We eventually made it to Polzeath where we stopped for a coffee and a salad near the beach. Penny slept through the entire ordeal. Looking back now, we realized that we had been feeding her the wrong version of her food and she was missing some things. We have since fixed this and she has much more energy!



Having rested for a while, we continued on toward Rock. This part of the path was lovely and flat, a much welcomed change from the beginning of the day. We arrived in Rock, waiting about 15min and then hoped on the ferry to Padstow. This was Penny's first time on a boat and she absolutely smashed it! All of the people near her doted on her and said how brave she was and how pretty she was...Penny hated it... Just kidding, she ate it up. Penny loves to be a spectacle.



Once in Padstow we reunited with our friends Helen and Craig and they scooped us up in their van Murph and took us to a campsite for the night. Penny, who had never met Craig, practically broke in half from wagging when she met him. They became fast friends. Craig was a legend and made us all dinner. We had a lovely evening and headed to bed early so that we could get out early for the next days walk.


Day 18:  Uncie Craig gave Helen, Penny, and the Mummies a lift back into Padstow where we waited around for a cafe to open so we could have a coffee before heading out to Porthcothan. Penny gave us all the technical information about the route and we were off!



The path was absolutely stunning, venturing in and out of meadowed areas and away from rocky paths. We came across a group of young bulls that Penny tried to protect us from. The bulls seemed unbothered and almost more curious after that.



We kept plodding along until we arrived at Mother Ivy's Beach and had a quick dip to give Penny a rest. She doesn't seem to like the ocean and was upset with us when we encouraged her to get her belly wet.



Continuing on we passed Booby Bay and then made it to Constantine Beach where we stopped again for a pasty, coffee, and ice cream. From there we slowly started to make our ascent toward Porthcothan but could possibly see Murph along the horizon, it was almost as if it was a Murphage. As we got closer and closer we realized that it was Murph and that Craig had found a fantastic campsite along the path near a cliff edge. He even made us dinner that evening. Pooped from the day's effort, we ate and then headed off to sleep.


Day 19: We woke up to a very misty morning and could not even see the ocean from our campsite. Having packed up we were ready to make the move to Newquay.


A new member of the pack was joining us today and Penny was ecstatic to welcome Craig into the hiking crew!



We walked along the cliffs without being able to see very much because of the mist. So we plodded along until we got to Magwan Porth Beach where we had one of the best second breakfasts of the trip so far. Happily fed and watered we continued on past Watergate Bay with no views and made our way down to Porth Beach where to Penny's dismay, Helen and Craig left us to head back to Murph. After seeing them off onto a bus Penny allowed us to continue onto Newquay. Once there we cafe'd it up and then booked a campsite in Crantock. The owners of Treago Farm were so super nice and gave us a great deal for the evening. We plopped our tent down in a reasonably flat spot under a tree and wondered why Noone was camped in that particular spot.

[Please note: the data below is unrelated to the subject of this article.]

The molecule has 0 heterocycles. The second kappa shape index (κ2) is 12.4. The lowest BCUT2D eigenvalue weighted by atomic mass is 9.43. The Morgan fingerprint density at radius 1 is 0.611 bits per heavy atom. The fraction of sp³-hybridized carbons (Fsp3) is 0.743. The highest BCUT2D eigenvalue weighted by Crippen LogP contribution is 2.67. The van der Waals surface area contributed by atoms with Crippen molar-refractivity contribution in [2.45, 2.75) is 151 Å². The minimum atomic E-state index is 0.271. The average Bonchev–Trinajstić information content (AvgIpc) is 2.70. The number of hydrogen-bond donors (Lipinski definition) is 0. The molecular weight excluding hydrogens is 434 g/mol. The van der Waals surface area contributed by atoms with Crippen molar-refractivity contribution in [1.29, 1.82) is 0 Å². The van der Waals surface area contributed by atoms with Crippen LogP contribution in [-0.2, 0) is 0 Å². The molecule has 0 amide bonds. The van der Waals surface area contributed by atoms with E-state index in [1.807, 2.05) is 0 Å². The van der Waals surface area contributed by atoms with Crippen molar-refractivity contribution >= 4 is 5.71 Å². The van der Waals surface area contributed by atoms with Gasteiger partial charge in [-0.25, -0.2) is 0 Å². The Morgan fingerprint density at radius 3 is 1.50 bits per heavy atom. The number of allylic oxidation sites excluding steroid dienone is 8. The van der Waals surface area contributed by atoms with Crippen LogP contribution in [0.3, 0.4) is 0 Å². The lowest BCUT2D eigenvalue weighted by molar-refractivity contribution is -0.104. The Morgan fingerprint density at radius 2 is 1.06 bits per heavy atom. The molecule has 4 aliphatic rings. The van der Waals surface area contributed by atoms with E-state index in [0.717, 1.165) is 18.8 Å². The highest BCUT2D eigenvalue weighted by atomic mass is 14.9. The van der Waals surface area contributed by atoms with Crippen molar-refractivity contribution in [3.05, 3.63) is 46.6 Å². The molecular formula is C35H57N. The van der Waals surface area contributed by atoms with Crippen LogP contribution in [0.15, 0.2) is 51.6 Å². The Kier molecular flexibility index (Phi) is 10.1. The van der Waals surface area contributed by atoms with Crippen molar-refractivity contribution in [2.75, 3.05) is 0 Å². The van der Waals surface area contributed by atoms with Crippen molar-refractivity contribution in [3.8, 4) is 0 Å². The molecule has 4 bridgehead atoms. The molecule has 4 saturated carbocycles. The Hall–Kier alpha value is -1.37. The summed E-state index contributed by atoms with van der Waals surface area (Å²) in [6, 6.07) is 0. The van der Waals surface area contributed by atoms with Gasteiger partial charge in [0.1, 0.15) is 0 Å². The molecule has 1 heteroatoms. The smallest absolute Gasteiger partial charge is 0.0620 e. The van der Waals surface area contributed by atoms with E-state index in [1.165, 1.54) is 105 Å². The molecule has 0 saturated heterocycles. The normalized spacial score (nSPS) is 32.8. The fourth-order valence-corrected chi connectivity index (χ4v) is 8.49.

We found out why the next morning when we spent awhile cleaning the pigeon poo off our flysheet...


Day 20: Poop cleaned, we packed up and headed back toward the coast through some dune paths of Holy Well. Today was foggy again and visibility was quite low. We could hear the ocean but couldn't see it. Having reached Perran Sands Beach, Jess thought it would be smart to walk 4k on flat beach rather than up and down along the dunes. Let's just say that Hannah gets the next choice between paths as Jess' route took hours to reach Perranporth. It was however quite mystical to walk along the beach in the fog.



After Perranporth we continued on toward St. Agnes. We booked a room in a lovely inn for the evening, looking forward to our rest day the next day.



Arriving in St. Agnes, the village was so cute and quaint. We eyed up a pizza shop while en route to the inn. Made an order to the pizza place and had pies and beer in the inn's garden that evening before retiring into a bed for the first time in awhile. Was a great finish to a good number of days of hiking in a row.



As of day 20 we are just under 1/3rd of the way through our walk! About 420 miles to go!


Want to help Penny's cause? Click here to donate to the Dog Trouble Foundation. Thanks!!




Leg Summary:


Bude to Boscastle: 27km, 1380m elevation gained.


Boscastle to Port Isaac: 22km, 1250m elevation gained.


Port Isaac to Padstow: 19km, 920m elevation gained.


Padstow to Porthcothan: 22km, 640m elevation gained.


Porthcothan to Newquay: 18km, 670m elevation gained.


Newquay to Perranporth/St. Agnes: 24km, 580m elevation gained.